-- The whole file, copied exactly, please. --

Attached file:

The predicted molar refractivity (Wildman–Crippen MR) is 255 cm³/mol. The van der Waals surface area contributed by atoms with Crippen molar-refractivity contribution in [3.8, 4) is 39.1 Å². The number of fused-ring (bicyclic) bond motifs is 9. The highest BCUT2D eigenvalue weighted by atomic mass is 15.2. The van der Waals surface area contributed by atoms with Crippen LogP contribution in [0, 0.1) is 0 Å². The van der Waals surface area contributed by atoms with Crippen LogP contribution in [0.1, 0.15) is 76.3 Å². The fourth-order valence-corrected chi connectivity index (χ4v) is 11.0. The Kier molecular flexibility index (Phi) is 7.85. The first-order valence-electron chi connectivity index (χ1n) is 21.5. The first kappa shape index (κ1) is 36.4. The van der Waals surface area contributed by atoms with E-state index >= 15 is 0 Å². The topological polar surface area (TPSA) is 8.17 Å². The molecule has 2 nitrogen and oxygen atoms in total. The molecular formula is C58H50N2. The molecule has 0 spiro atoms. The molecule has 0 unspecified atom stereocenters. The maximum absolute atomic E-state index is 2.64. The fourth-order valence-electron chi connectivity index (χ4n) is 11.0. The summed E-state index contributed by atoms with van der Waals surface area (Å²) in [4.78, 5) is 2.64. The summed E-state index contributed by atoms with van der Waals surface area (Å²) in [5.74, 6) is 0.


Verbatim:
The predicted molar refractivity (Wildman–Crippen MR) is 255 cm³/mol. The van der Waals surface area contributed by atoms with Crippen molar-refractivity contribution in [3.8, 4) is 39.1 Å². The number of fused-ring (bicyclic) bond motifs is 9. The highest BCUT2D eigenvalue weighted by atomic mass is 15.2. The van der Waals surface area contributed by atoms with Crippen LogP contribution in [0, 0.1) is 0 Å². The van der Waals surface area contributed by atoms with Crippen LogP contribution in [0.1, 0.15) is 76.3 Å². The fourth-order valence-corrected chi connectivity index (χ4v) is 11.0. The Kier molecular flexibility index (Phi) is 7.85. The first-order valence-electron chi connectivity index (χ1n) is 21.5. The first kappa shape index (κ1) is 36.4. The van der Waals surface area contributed by atoms with E-state index >= 15 is 0 Å². The topological polar surface area (TPSA) is 8.17 Å². The molecule has 2 nitrogen and oxygen atoms in total. The molecular formula is C58H50N2. The molecule has 0 spiro atoms. The molecule has 0 unspecified atom stereocenters. The maximum absolute atomic E-state index is 2.64. The fourth-order valence-electron chi connectivity index (χ4n) is 11.0. The summed E-state index contributed by atoms with van der Waals surface area (Å²) in [4.78, 5) is 2.64. The summed E-state index contributed by atoms with van der Waals surface area (Å²) in [5.74, 6) is 0.